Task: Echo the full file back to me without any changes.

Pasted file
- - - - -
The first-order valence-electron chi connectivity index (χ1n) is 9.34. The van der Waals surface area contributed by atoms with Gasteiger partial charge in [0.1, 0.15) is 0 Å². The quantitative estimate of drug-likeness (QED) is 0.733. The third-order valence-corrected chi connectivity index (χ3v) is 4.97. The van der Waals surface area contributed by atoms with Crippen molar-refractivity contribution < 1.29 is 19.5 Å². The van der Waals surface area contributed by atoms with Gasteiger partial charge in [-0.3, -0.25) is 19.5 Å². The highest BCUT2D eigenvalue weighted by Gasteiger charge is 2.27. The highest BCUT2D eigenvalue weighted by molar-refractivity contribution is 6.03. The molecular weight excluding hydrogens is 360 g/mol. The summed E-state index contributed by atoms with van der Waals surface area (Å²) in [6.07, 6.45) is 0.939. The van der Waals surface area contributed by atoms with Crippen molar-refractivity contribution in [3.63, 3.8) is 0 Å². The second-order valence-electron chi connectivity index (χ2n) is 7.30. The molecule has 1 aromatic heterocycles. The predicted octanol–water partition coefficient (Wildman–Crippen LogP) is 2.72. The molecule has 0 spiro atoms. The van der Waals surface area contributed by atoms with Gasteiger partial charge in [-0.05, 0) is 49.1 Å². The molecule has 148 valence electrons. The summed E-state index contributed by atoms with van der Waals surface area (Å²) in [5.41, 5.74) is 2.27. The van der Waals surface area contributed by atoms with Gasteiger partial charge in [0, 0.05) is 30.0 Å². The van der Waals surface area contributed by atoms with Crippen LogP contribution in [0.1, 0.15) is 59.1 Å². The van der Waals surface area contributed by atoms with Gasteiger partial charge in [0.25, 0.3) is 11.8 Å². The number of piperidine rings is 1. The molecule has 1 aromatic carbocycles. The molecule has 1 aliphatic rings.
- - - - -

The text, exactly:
The first-order valence-electron chi connectivity index (χ1n) is 9.34. The van der Waals surface area contributed by atoms with Gasteiger partial charge in [0.1, 0.15) is 0 Å². The quantitative estimate of drug-likeness (QED) is 0.733. The third-order valence-corrected chi connectivity index (χ3v) is 4.97. The van der Waals surface area contributed by atoms with Crippen molar-refractivity contribution < 1.29 is 19.5 Å². The van der Waals surface area contributed by atoms with Gasteiger partial charge in [-0.3, -0.25) is 19.5 Å². The highest BCUT2D eigenvalue weighted by Gasteiger charge is 2.27. The highest BCUT2D eigenvalue weighted by molar-refractivity contribution is 6.03. The molecular weight excluding hydrogens is 360 g/mol. The summed E-state index contributed by atoms with van der Waals surface area (Å²) in [6.07, 6.45) is 0.939. The van der Waals surface area contributed by atoms with Crippen molar-refractivity contribution in [3.63, 3.8) is 0 Å². The second-order valence-electron chi connectivity index (χ2n) is 7.30. The molecule has 1 aromatic heterocycles. The predicted octanol–water partition coefficient (Wildman–Crippen LogP) is 2.72. The molecule has 0 spiro atoms. The van der Waals surface area contributed by atoms with Gasteiger partial charge in [-0.05, 0) is 49.1 Å². The molecule has 148 valence electrons. The summed E-state index contributed by atoms with van der Waals surface area (Å²) in [5.41, 5.74) is 2.27. The van der Waals surface area contributed by atoms with Gasteiger partial charge in [0, 0.05) is 30.0 Å². The van der Waals surface area contributed by atoms with Crippen LogP contribution in [0.1, 0.15) is 59.1 Å². The van der Waals surface area contributed by atoms with Gasteiger partial charge in [0.25, 0.3) is 11.8 Å². The number of piperidine rings is 1. The molecule has 1 aromatic carbocycles. The molecule has 1 aliphatic rings.